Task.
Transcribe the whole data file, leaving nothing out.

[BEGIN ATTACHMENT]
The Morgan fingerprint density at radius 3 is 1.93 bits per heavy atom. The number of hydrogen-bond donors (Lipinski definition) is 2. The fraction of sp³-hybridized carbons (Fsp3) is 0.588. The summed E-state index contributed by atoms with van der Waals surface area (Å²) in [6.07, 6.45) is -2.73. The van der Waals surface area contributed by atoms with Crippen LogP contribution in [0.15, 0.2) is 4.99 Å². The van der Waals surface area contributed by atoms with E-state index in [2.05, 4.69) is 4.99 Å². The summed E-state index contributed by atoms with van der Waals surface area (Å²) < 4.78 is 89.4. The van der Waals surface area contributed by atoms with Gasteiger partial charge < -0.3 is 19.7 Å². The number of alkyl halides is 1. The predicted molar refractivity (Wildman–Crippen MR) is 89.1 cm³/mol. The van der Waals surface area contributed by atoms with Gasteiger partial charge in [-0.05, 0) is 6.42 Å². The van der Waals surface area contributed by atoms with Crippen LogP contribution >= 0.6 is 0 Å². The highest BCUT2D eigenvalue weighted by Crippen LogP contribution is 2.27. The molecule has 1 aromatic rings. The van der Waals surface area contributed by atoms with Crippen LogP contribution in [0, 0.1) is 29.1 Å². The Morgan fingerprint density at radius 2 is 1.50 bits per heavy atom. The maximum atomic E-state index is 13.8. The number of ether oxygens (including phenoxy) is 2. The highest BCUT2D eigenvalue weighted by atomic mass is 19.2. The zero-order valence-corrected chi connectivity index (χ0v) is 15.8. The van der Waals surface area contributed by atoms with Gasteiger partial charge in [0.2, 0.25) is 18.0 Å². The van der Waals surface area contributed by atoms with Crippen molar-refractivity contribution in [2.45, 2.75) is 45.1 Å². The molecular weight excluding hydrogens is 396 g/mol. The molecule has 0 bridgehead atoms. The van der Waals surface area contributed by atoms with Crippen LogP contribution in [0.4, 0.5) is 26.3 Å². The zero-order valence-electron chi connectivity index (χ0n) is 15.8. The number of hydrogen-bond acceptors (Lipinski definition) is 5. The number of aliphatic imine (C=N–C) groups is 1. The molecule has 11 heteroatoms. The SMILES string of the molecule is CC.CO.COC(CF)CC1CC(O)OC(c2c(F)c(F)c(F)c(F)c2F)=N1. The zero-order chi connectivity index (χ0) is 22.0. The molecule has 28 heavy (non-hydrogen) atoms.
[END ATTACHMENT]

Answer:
The Morgan fingerprint density at radius 3 is 1.93 bits per heavy atom. The number of hydrogen-bond donors (Lipinski definition) is 2. The fraction of sp³-hybridized carbons (Fsp3) is 0.588. The summed E-state index contributed by atoms with van der Waals surface area (Å²) in [6.07, 6.45) is -2.73. The van der Waals surface area contributed by atoms with Crippen LogP contribution in [0.15, 0.2) is 4.99 Å². The van der Waals surface area contributed by atoms with E-state index in [2.05, 4.69) is 4.99 Å². The summed E-state index contributed by atoms with van der Waals surface area (Å²) < 4.78 is 89.4. The van der Waals surface area contributed by atoms with Gasteiger partial charge < -0.3 is 19.7 Å². The number of alkyl halides is 1. The predicted molar refractivity (Wildman–Crippen MR) is 89.1 cm³/mol. The van der Waals surface area contributed by atoms with Gasteiger partial charge in [-0.05, 0) is 6.42 Å². The van der Waals surface area contributed by atoms with Crippen LogP contribution >= 0.6 is 0 Å². The highest BCUT2D eigenvalue weighted by Crippen LogP contribution is 2.27. The molecule has 1 aromatic rings. The van der Waals surface area contributed by atoms with Crippen LogP contribution in [0, 0.1) is 29.1 Å². The Morgan fingerprint density at radius 2 is 1.50 bits per heavy atom. The maximum atomic E-state index is 13.8. The number of ether oxygens (including phenoxy) is 2. The highest BCUT2D eigenvalue weighted by atomic mass is 19.2. The zero-order valence-corrected chi connectivity index (χ0v) is 15.8. The van der Waals surface area contributed by atoms with Gasteiger partial charge in [0.2, 0.25) is 18.0 Å². The van der Waals surface area contributed by atoms with Crippen molar-refractivity contribution in [2.45, 2.75) is 45.1 Å². The molecular weight excluding hydrogens is 396 g/mol. The molecule has 0 bridgehead atoms. The van der Waals surface area contributed by atoms with Crippen LogP contribution in [0.4, 0.5) is 26.3 Å². The zero-order valence-electron chi connectivity index (χ0n) is 15.8. The number of hydrogen-bond acceptors (Lipinski definition) is 5. The number of aliphatic imine (C=N–C) groups is 1. The molecule has 11 heteroatoms. The SMILES string of the molecule is CC.CO.COC(CF)CC1CC(O)OC(c2c(F)c(F)c(F)c(F)c2F)=N1. The zero-order chi connectivity index (χ0) is 22.0. The molecule has 28 heavy (non-hydrogen) atoms.